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Background: Current cancer care increasingly incorporates psychosocial interventions. Cancer patients use dance/movement therapy to learn to accept and reconnect with their bodies, build new self-confidence, enhance self-expression, address feelings of isolation, depression, anger and fear and to strengthen personal resources. Objectives: To update the previously published review that examined the effects of dance/movement therapy and standard care versus standard care alone or standard care and other interventions on psychological and physical outcomes in patients with cancer. Search methods: We searched the Cochrane Central Register of Controlled Trials (CENTRAL) (The Cochrane Library 2014, Issue 6), MEDLINE (OvidSP, 1950 to June week 4, 2014), EMBASE (OvidSP, 1980 to 2014 week 26), CINAHL (EBSCOhost, 1982 to July 15 2014), PsycINFO (EBSCOhost, 1806 to July 15 2014), LILACS (Virual Health Library, 1982 to July 15 2014), Science Citation Index (ISI, 1974 to July 15 2014), CancerLit (1983 to 2003), International Bibliography of Theatre and Dance (1989 to July 15 2014), the National Research Register (2000 to September 2007), Proquest Digital Dissertations, ClinicalTrials.gov, and Current Controlled Trials (all to July 15 2014). We handsearched dance/movement therapy and related topics journals, reviewed reference lists and contacted experts. There was no language restriction. Selection criteria: We included all randomized and quasi-randomized controlled trials of dance/movement therapy interventions for improving psychological and physical outcomes in patients with cancer. We considered studies only if dance/movement therapy was provided by a formally trained dance/movement therapist or by trainees in a formal dance/movement therapy program. Data collection and analysis: Two review authors independently extracted the data and assessed the methodological quality, seeking additional information from the trial researchers when necessary. Results were presented using standardized mean differences. Main results: We identified one new trial for inclusion in this update. In total, the evidence for this review rests on three studies with a total of 207 participants. We found no evidence for an effect of dance/movement therapy on depression (standardized mean difference (SMD) = 0.02, 95% confidence interval (CI) -0.28 to 0.32, P = 0.89, I2 = 0%) (two studies, N = 170), stress (SMD = -0.18, 95% CI -0.48 to 0.12, P = 0.24, I2 = 0%) (two studies, N = 170), anxiety (SMD = 0.21, 95% CI -0.09 to 0.51 P = 0.18, I2 = 0%) (two studies, N = 170), fatigue (SMD = -0.36, 95% -1.26 to 0.55, P = 0.44, I2 = 80%) (two studies, N = 170) and body image (SMD = -0.13, 95% CI -0.61 to 0.34, P = 0.58, I2 = 0%) (two studies, N = 68) in women with breast cancer. The data of one study with moderate risk of bias suggested that dance/movement therapy had a large beneficial effect on 37 participants' quality of life (QoL) (SMD = 0.89, 95% CI 0.21 to 1.57). One study with a high risk of bias reported greater improvements in vigor and greater reduction in somatization in the dance/movement therapy group compared to a standard care control group (N = 31). The individual studies did not find support for an effect of dance/movement therapy on mood, mental health, and pain. It is unclear whether this was due to ineffectiveness of the treatment, inappropriate outcome measures or limited power of the trials. Finally, the results of one study did not find evidence for an effect of dance/movement therapy on shoulder range of motion (ROM) or arm circumference in 37 women who underwent a lumpectomy or breast surgery. However, this was likely due to large within-group variability for shoulder ROM and a limited number of participants with lymphedema. Two studies presented moderate risk of bias and one study high risk of bias. Therefore, overall, the quality of the evidence is very low. Authors' conclusions: We did not find support for an effect of dance/movement therapy on depression, stress, anxiety, fatigue and body image. The findings of individual studies suggest that dance/movement therapy may have a beneficial effect on QoL, somatization, and vigor. However, the limited number of studies prevents us from drawing conclusions concerning the effects of dance/movement therapy on psychological and physical outcomes in cancer patients.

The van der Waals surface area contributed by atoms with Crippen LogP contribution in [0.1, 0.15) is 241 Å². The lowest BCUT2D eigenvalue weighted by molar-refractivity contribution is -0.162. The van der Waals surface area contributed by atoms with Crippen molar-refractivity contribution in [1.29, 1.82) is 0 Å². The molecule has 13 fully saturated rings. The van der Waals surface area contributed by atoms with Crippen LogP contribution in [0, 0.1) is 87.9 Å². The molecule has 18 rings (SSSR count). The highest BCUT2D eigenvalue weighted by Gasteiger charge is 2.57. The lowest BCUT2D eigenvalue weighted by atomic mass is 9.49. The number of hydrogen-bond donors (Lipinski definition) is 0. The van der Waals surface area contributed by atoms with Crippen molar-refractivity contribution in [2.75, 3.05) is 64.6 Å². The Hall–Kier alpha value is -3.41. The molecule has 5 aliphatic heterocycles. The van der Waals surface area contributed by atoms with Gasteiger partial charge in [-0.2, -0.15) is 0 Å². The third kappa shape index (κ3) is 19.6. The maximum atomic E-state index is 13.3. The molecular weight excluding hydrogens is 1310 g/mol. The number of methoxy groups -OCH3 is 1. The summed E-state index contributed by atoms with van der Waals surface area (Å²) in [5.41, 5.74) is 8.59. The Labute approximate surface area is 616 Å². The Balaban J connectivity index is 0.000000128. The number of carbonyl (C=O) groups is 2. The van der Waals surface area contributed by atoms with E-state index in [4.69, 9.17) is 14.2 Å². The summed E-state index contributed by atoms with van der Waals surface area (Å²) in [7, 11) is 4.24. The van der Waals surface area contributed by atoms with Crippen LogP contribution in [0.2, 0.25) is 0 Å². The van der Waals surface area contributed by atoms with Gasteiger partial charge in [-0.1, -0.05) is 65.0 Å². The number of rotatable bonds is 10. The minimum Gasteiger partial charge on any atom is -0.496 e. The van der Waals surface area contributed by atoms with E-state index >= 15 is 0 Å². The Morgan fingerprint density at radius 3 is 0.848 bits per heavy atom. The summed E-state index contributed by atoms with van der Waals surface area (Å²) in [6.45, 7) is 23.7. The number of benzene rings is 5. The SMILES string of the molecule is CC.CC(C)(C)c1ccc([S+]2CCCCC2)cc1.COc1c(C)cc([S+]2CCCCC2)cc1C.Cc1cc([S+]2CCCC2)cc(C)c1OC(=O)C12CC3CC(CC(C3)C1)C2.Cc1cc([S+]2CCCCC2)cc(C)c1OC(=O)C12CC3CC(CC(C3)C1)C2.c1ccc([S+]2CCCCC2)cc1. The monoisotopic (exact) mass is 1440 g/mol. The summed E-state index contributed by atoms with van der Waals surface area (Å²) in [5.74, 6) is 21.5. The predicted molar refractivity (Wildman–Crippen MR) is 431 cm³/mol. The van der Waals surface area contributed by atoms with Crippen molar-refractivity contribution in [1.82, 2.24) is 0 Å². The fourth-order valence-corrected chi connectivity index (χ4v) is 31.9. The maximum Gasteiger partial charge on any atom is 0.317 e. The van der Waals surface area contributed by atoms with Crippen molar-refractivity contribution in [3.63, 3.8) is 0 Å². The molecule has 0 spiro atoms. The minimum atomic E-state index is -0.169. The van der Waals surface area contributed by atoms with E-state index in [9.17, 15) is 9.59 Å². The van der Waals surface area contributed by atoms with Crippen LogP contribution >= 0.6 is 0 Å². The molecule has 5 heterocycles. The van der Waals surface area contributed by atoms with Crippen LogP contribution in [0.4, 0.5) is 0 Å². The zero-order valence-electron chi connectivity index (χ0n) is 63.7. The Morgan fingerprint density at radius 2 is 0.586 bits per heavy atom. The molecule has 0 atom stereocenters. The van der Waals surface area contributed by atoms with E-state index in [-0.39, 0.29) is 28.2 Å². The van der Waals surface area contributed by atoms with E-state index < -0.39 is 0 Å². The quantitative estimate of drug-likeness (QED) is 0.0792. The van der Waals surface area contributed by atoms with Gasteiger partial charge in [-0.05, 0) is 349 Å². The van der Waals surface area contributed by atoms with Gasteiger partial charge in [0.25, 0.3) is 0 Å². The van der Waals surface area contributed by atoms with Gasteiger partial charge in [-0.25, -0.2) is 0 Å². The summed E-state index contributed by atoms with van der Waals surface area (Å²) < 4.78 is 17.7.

Bradt, J., Shim, M., & Goodill, S. W. (2015, January 7). Dance/movement therapy for improving psychological and physical outcomes in cancer patients. Cochrane Database of Systematic Reviews. John Wiley and Sons Ltd. https://doi.org/10.1002/14651858.CD007103.pub3